For instance, to make our equations sound right, we assume there is something out there we can’t touch, feel or sense in any way; we choose to call it dark matter. The most incredible thing – 90% of our universe is dark matter (and dark energy). That is too much to sweep under the rug. And we know nothing about it.

In the words of David Eagleman – “Our ignorance of the cosmos is too vast to commit to atheism, and yet we know too much to commit to a particular religion.”

Or in the words of Carl Sagan – “An atheist is someone who is certain that God does not exist, someone who has compelling evidence against the existence of God. I know of no such compelling evidence. Because God can be relegated to remote times and places and to ultimate causes, we would have to know a great deal more about the universe than we do now to be sure that no such God exists. To be certain of the existence of God and to be certain of the nonexistence of God seem to me to be the confident extremes in a subject so riddled with doubt and uncertainty as to inspire very little confidence indeed.”

The Purpose of Sleep – Theories

by Anupum Pant

Did you know?

  • You can live longer without food than you can live without sleep.
  • On an average, a person sleeps for 1/3rd of his life. That means if you are 30 years old, you’ve slept for 10 years already.
  • The world record for the longest span remaining awake is 11 days. The record was set by 17-year-old Randy Gardner in 1964 when he was awake for 264 hours and 12 minutes. (Don’t try this)
  • If it takes you less than five minutes to fall asleep then very likely you are sleep deprived. It should take about 10 minutes normally.
  • You can lose up to 2 grams every minute while sleeping. That comes to about a lost Kilogram at night.

What is Sleep?

Everybody sleeps. On an average, everyday, a bat sleeps for 15 hours while just 3 hours are enough for a Horse to feel rested [How much do animals sleep – chart]. Dolphins can sleep with half of their brains active and even the smallest of worms need sleep. But, till date, scientists haven’t been able to reach a consensus on why we actually do it?

Sleep can be understood as a life sustaining activity. It can be compared to another of our important activity – eating. These strongest of the human urges – eating and sleeping – serve a nearly common purpose – quell the urges; just as eating relieves hunger, sleeping relives sleepiness.

While it is true that we may have not been able to spot the primary purpose of sleep, years of research hasn’t gone wasted. With time, we have learnt a lot more about sleep than we used to know 50 years back. There have been hundreds of practical and impractical theories on why we sleep. I’ve mentioned a few of the realistic ones here.

Purpose of Sleep – Theories

Inactivity Theory:

According to this old theory, sleep evolved out of the need to be safe. It suggests that inactivity at night is an adaptation that serves as a survival mechanism. It functions as an activity which would keep an animal safe during the time it is most vulnerable e.g. Humans are vulnerable at night because they don’t see well in dark.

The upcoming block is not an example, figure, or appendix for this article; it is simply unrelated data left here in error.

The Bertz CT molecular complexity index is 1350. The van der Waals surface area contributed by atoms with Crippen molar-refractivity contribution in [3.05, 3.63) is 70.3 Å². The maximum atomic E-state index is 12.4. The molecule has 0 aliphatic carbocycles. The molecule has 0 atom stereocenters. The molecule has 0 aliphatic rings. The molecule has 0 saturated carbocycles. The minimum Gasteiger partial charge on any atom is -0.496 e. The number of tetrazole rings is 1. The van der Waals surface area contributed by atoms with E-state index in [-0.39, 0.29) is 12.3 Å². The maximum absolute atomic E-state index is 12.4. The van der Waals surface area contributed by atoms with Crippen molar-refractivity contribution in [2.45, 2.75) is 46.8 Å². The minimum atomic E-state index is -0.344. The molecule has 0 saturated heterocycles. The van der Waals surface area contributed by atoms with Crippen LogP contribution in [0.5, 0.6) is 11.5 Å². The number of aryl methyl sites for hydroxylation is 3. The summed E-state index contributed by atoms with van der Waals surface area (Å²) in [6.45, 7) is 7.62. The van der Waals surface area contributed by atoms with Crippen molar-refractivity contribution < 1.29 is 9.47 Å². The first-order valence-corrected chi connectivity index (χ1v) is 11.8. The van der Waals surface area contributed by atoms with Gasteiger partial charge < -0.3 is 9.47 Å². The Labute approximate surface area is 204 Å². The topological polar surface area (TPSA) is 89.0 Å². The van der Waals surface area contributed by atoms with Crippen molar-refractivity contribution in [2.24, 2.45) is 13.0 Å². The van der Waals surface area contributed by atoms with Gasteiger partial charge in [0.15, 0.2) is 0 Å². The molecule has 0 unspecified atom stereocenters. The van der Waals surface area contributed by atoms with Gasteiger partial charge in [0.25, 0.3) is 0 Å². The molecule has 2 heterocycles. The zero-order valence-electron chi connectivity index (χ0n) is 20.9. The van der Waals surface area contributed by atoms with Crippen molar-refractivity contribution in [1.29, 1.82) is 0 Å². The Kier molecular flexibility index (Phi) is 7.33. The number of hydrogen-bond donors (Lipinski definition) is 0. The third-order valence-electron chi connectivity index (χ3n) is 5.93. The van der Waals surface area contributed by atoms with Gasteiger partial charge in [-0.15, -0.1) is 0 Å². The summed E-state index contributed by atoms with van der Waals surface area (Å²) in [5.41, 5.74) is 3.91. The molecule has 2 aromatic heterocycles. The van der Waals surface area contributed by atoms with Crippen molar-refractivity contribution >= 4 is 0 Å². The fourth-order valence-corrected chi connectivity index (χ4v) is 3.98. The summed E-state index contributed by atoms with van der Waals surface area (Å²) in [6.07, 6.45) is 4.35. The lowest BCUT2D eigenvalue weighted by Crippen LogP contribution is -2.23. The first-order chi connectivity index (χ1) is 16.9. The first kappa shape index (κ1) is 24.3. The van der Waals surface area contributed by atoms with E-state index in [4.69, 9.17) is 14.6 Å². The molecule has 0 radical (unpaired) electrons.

This theory is easily countered using the argument: Being conscious and still, is much better way to stay safe than lying unconscious and still.

Energy Conversation Theory:

It suggests, the main function of sleep is to reduce the demand and consumption rate of energy at times when searching for food isn’t an efficient option. Some believe, that this theory is a part of the inactivity theory. But, unlike the inactivity theory, this theory has been bolstered by various experiments which prove that the consumption of energy is reduced when an organism sleeps.

Restorative theory:

It explains sleep as an opportunity for a body to rejuvenate in terms of muscles, tissues, proteins, cells and growth hormones. Also, during sleep, the body clears an accumulated molecule called adenosine from the system, and makes us feel alert when we wake.

recent study also seems to support the restorative theory in a fresh manner. It says, brain accumulates toxins [like beta amyloid] while it is awake. The concentration of such toxins keeps increasing during waking state. The study observed an increased activity of spinal fluid being pumped into the brain in rodents (hasn’t been studied on humans yet). This spinal fluid functions as a medium to pump out toxins from the brain. This theory could be a breakthrough in the study of causes and prevention of Alzheimer’s as it is known that toxins like beta amyloid cause the disease in humans [How beta amyloid causes Alzheimer’s].

Brain Plasticity Theory:

According to this, sleep plays a critical role in brain development. Infants (age when the brain develops the most), for example, sleep for about 13 – 14 hours every day. On the other hand, the poor ability to learn and perform tasks due to the lack of sleep explains the role of sleep in adults. Since, It has been proven that brain is highly active during sleep, this theory remains the most plausible one in being able to state one of the functions of sleep.